The oracle saw how dedicated to the gods they were and gave them some advice on rebuilding humanity. The oracle said to toss “the bones of your great mother”, both were confused at first until Deucalion realized that their great mother was. So, they threw rocks as the bones and suddenly humans started to appear. This myth shows more negatives to love, and how betrayal can turn love into an uncontrollable rage. We see that love basically dehumanized gods to their creations because what was in place of their creations weren’t the ones they loved. Which ultimately caused them to ignore how man changed to evil by destroying man completely, so all they remembered was the good parts they loved not the bad parts they hated. Until Jupitar saw how Deucalion and Pyrrha’s love for the gods caused them to ignore all that was happening around them. Basically, the gods wanted to wipe out humanity for their love of how it used to be, but Deucalion and Pyrrha changed their minds to rebuilding man to be like Deucalion and Pyrrha. So, the gods loved being worship and this loved caused them to take extreme measurement to fix their misery of not being worshipped. This misery almost caused them to ignore innocents that still loved and worshipped them.
In the end Ovid’s book really highlights the negatives that love can bring to those affected by it. Especially in the myths above we see the nature of love take everyone to point of ignoring the destruction of themselves or the world they created. In the myths we see the common theme of wanting the perfect kind of love even if it produces a negative force to those who endure it and are around it. Love causes people to ignore its destructive characteristics just to feel its superficial vibes.
Analysis Of Franz Kafka’s Short Story “The Metamorphosis”
Possessions, property, belongings and goods often give people a false sense of prioritization of what is truly important. Material objects have a sinister control over people since possessions have a tendency to present themselves as “essential” and many individuals believe that statement to be true. Franz Kafka’s short story, “The Metamorphosis”, offers a counter-argument of materialism by insisting that it needs to be prosecuted for negatively affecting the lives of many individuals by having them put money above all else. Kafka’s quaint story about Gregor Samsa who mysteriously awakens one morning to discover he has morphed into an insect as he and his family try to work around this strange occurrence offers much insight on how the story negatively perceives twentieth century materialism. Samsa’s gloomy thoughts about his work is an excellent example of how materialism is being critiqued. Samsa’s negative thoughts about his job can be seen near the start of the short story. Samsa contemplates that, “What a strenuous career I have chosen! Travelling day in and day out. Doing business like this takes much more effort than doing your own business at home, and top of that there’s the curse of travelling, worries about making train connections, bad and irregular food, contact with different people all the time so that you can never get to know anyone or become friendly with them. It can all go to Hell!” (Kafa 2).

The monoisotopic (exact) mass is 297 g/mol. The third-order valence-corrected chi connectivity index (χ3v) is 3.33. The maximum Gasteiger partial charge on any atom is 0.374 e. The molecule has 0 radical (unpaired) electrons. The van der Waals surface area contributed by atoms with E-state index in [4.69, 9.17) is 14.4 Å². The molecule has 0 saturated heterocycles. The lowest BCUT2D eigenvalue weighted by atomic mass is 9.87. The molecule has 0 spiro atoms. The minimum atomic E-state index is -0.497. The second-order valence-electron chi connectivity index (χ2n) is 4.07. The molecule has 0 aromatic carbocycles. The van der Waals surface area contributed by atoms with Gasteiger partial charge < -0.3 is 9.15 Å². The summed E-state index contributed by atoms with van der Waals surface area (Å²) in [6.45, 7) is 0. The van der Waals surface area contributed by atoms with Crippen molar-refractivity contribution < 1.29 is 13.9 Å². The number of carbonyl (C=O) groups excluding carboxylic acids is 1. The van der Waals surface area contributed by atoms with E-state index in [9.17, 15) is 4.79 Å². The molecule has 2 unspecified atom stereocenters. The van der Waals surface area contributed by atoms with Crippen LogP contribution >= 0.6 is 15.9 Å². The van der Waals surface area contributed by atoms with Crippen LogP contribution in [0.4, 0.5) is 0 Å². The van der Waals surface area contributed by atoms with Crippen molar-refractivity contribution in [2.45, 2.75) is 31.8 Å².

Samsa’s thoughts highlight an interesting feature and that is he the only character that realizes how meaningless it is to be promoting a materialistic lifestyle. Samsa’s occupation of a travelling salesman brings him no joy whatsoever and condemns him to constantly feeling miserable as a result. Examining Samsa’s thoughts more closely, he bluntly makes his feelings known about how exhausting it is to lead a materialistic lifestyle by shouting how much it tires him out to be selling people this terrible ideology. Gregor Samsa indicts materialism, even if he is not one who particularly believes in it wholeheartedly, for the fact that it has caused him to lead a dreadful life. Gregor cannot even feel elated when he is forced to travel as he finds it arduous and simply draining on his well-being. The most important section of Samsa’s thoughts is his words on meeting people everyday which expertly shows one of the biggest arguments against materialism. Samsa’s asserts that even seeing people is a chore as he is too focused on promoting materialism, since that is his job, and hardly has little time to make an effort to make a deep connection with the people he meets. This notion that material goods and possessions are more important than deep and meaningful connections with other individuals is worrisome and that is exactly the point Kafka is trying to make.
In Samsa’s case, it is understandable since he has to be constantly on the move and his work hardly allows him any leeway to form deep relationships with others. For other people, their material belongings often times become the focal point of their lives rather than their friends and family. Samsa not only condemns not only his career, but materialism as well. Gregor Samsa’s parents and their relationship is a prime example of how materialism can be detrimental among some people. Samsa’s connection to his parents is not that of the typical connection most people have with their parents, which is built on communication, trust, and affection. From what is depicted in the story, Samsa’s parents have been deeply affected by materialism that it poisons their opinions of their own son. Upon examining their relationship, it is truly disturbing to unearth how unequal and dreary the ways in how they interact with one another. The way Mr. Samsa treats his son, Gregor, throughout the story depicts how he was never really concerned with his son’s well-being whatsoever and almost every interaction the two have together results in Mr. Samsa abusing his son in some way or another. The description of Mr. Samsa, moments before he pelts his son with apples, perfectly encapsulates the two’s relationship. The description depicts that, “The same tired man as used to be laying there entombed in his bed when Gregor came back from his business trips, who would receive him sitting in the armchair in his nightgown when he came back in the evenings” (20).